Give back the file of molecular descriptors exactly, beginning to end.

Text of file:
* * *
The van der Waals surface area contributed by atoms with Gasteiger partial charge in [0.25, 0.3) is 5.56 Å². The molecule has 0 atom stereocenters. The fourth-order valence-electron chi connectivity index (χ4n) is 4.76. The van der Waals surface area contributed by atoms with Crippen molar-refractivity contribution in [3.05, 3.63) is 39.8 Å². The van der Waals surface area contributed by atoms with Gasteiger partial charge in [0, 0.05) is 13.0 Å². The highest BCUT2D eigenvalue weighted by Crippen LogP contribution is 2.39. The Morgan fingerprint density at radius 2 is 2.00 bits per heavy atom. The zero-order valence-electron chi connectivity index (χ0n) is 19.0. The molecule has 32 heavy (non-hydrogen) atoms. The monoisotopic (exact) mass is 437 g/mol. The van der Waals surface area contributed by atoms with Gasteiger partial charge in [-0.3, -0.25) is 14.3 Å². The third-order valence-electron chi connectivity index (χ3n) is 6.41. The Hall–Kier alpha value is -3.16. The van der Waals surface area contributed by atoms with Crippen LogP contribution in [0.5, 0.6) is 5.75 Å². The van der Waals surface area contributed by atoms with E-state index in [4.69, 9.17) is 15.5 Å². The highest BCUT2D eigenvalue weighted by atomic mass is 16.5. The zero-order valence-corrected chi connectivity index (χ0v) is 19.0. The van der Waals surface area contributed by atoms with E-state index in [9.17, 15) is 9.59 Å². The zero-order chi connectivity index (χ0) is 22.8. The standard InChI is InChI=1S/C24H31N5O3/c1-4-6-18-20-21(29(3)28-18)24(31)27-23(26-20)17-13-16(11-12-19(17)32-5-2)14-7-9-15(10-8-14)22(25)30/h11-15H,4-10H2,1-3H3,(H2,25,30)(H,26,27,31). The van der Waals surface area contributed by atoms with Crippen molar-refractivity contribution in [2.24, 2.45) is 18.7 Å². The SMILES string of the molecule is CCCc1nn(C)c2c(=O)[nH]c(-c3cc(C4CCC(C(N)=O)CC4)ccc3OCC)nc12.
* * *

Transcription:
The van der Waals surface area contributed by atoms with Gasteiger partial charge in [0.25, 0.3) is 5.56 Å². The molecule has 0 atom stereocenters. The fourth-order valence-electron chi connectivity index (χ4n) is 4.76. The van der Waals surface area contributed by atoms with Crippen molar-refractivity contribution in [3.05, 3.63) is 39.8 Å². The van der Waals surface area contributed by atoms with Gasteiger partial charge in [0, 0.05) is 13.0 Å². The highest BCUT2D eigenvalue weighted by Crippen LogP contribution is 2.39. The Morgan fingerprint density at radius 2 is 2.00 bits per heavy atom. The zero-order valence-electron chi connectivity index (χ0n) is 19.0. The molecule has 32 heavy (non-hydrogen) atoms. The monoisotopic (exact) mass is 437 g/mol. The van der Waals surface area contributed by atoms with Gasteiger partial charge in [-0.3, -0.25) is 14.3 Å². The third-order valence-electron chi connectivity index (χ3n) is 6.41. The Hall–Kier alpha value is -3.16. The van der Waals surface area contributed by atoms with Crippen LogP contribution in [0.5, 0.6) is 5.75 Å². The van der Waals surface area contributed by atoms with E-state index in [4.69, 9.17) is 15.5 Å². The highest BCUT2D eigenvalue weighted by atomic mass is 16.5. The zero-order valence-corrected chi connectivity index (χ0v) is 19.0. The van der Waals surface area contributed by atoms with E-state index in [9.17, 15) is 9.59 Å². The zero-order chi connectivity index (χ0) is 22.8. The standard InChI is InChI=1S/C24H31N5O3/c1-4-6-18-20-21(29(3)28-18)24(31)27-23(26-20)17-13-16(11-12-19(17)32-5-2)14-7-9-15(10-8-14)22(25)30/h11-15H,4-10H2,1-3H3,(H2,25,30)(H,26,27,31). The van der Waals surface area contributed by atoms with Crippen molar-refractivity contribution in [2.24, 2.45) is 18.7 Å². The SMILES string of the molecule is CCCc1nn(C)c2c(=O)[nH]c(-c3cc(C4CCC(C(N)=O)CC4)ccc3OCC)nc12.